Former Lt. Governor Anthony Brown

Some of Maryland’s top Democrats met to heal wounds and energize the party’s troops in advance of the upcoming Nov. 8 general election.

U.S. Sens. Barbara Mikulski and Ben Cardin (DMd.), along with U.S. House Democratic Whip Steny Hoyer (D-Md.), U.S. Rep. Chris Van Hollen (D-Md.) and Maryland Democratic Party Chairman R. Bruce Poole were leaders of a unity rally on April 28 at the College Park Marriott and Convention Center. Mikulski, retiring after four decades serving in both houses of the U.S. Congress, thanked the 250 people at the rally for their support but said more work needs to be done.

“We’ve got a long road to victory in November,” she said. “I will say that we had a great voter turnout on Tuesday and it was a record for Maryland with 1.6 million voters. That was more than in 2012 and we did it with great candidates and volunteers.”

The defeat of Edwards was still on the minds of many people who attended the rally. Maryland Del. William Smith (D-District 20) likes Edwards but supported Van Hollen. “Chris represents me in the House of Representatives and he has done a good job,” Smith, of Silver Spring, Maryland, told the AFRO. “He was good with constituent services and he has accomplished a lot in the House. For me, it was a no-brainer.”

Del. Kathy Szeliga (R-District 7) who clinched the Republican nomination for the U.S. Senate will compete with Van Hollen to replace Mikulski in November. Van Hollen defeated Rep. Donna Edwards (D-Md.), 51-39 percent.

An NBC exit poll on April 26 revealed that nearly half of the voters in the primary were Black and that Edwards won 60 percent of that vote while Van Hollen had 35 percent. The same poll reported that Van Hollen won 70 percent of the White vote.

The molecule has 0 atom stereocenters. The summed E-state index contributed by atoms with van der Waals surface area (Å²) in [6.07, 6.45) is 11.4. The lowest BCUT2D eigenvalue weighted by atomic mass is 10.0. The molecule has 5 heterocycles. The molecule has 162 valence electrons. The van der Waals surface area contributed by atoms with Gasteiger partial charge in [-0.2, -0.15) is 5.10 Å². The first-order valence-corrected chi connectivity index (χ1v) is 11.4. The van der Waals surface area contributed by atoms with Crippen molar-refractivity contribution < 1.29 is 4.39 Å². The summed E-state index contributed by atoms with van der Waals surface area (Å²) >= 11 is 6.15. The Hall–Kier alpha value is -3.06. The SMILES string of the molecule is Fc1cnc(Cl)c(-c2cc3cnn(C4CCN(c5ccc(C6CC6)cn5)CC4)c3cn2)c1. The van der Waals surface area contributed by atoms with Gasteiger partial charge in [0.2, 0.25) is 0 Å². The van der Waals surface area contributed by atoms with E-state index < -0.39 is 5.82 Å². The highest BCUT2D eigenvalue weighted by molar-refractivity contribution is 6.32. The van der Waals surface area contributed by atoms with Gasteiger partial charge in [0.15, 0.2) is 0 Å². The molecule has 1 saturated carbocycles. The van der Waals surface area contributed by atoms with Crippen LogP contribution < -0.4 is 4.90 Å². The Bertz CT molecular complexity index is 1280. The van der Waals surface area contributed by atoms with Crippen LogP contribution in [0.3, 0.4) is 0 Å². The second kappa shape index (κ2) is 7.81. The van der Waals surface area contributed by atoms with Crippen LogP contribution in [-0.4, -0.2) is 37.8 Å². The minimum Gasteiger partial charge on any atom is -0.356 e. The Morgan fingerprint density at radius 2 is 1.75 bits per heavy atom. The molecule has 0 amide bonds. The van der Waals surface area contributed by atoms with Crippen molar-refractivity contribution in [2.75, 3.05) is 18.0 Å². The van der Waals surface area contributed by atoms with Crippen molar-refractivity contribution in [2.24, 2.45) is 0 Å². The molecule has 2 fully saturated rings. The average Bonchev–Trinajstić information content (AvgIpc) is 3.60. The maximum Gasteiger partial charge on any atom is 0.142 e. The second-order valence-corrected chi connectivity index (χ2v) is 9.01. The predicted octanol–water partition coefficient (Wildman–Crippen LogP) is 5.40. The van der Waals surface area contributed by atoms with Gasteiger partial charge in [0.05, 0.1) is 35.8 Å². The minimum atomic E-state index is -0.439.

During his address at the rally, Van Hollen praised Edwards for “her Democratic values and priorities” and cautioned party members that his victory is not assured in November. “We cannot take a single vote for granted in the state of Maryland,” Van Hollen said. “My opponent is no Barbara Mikulski.”

Even though Democrats in Maryland hold a 2-1 voter registration advantage over the Republicans, the seat is not guaranteed to a Democratic successor. Yvette Lewis, a former chair of the Maryland Democratic Party, understands that what happened to former Lt. Governor Anthony Brown in his bid for governor could happen to Van Hollen, too. “We were divided in 2014 and we lost,” Lewis said. “When we are together, we win and we need to make sure that what happened in 2014 never happens again.”

Brown, who has clinched the party nomination to get Edwards’ seat, was the only Black politician to address the rally. He asked some of his former opponents – former Prince George’s County State’s Attorney Glenn Ivey, Maryland Del. Joseline Pena-Melnyk (D-District 21), businessman Warren Christopher and activist Terrence Strait – to join him on the stage.

“Folks, this is unity,” Brown said pointing to his former rivals amid thunderous applause.

Maryland State Sen. Jamie Raskin (D-District 20) addressed the rally and pointed out some of his opponents but they weren’t requested to join him on the stage.

Edwards didn’t attend the rally and received national attention for criticizing party leaders during her April 26 concession speech for not being racially inclusive regarding support for Blacks running for statewide offices. Mikulski said she spoke to Edwards earlier that day.

“Donna is hurting tonight,” the senator said. “She has a great voice and she will always be welcome at the Democratic table.”

Lewis said she won’t hold not attending the rally against Edwards. “I’m giving everybody a pass because some of us are grieving,” she said. “What is important is what will take place six months from now in the general election.”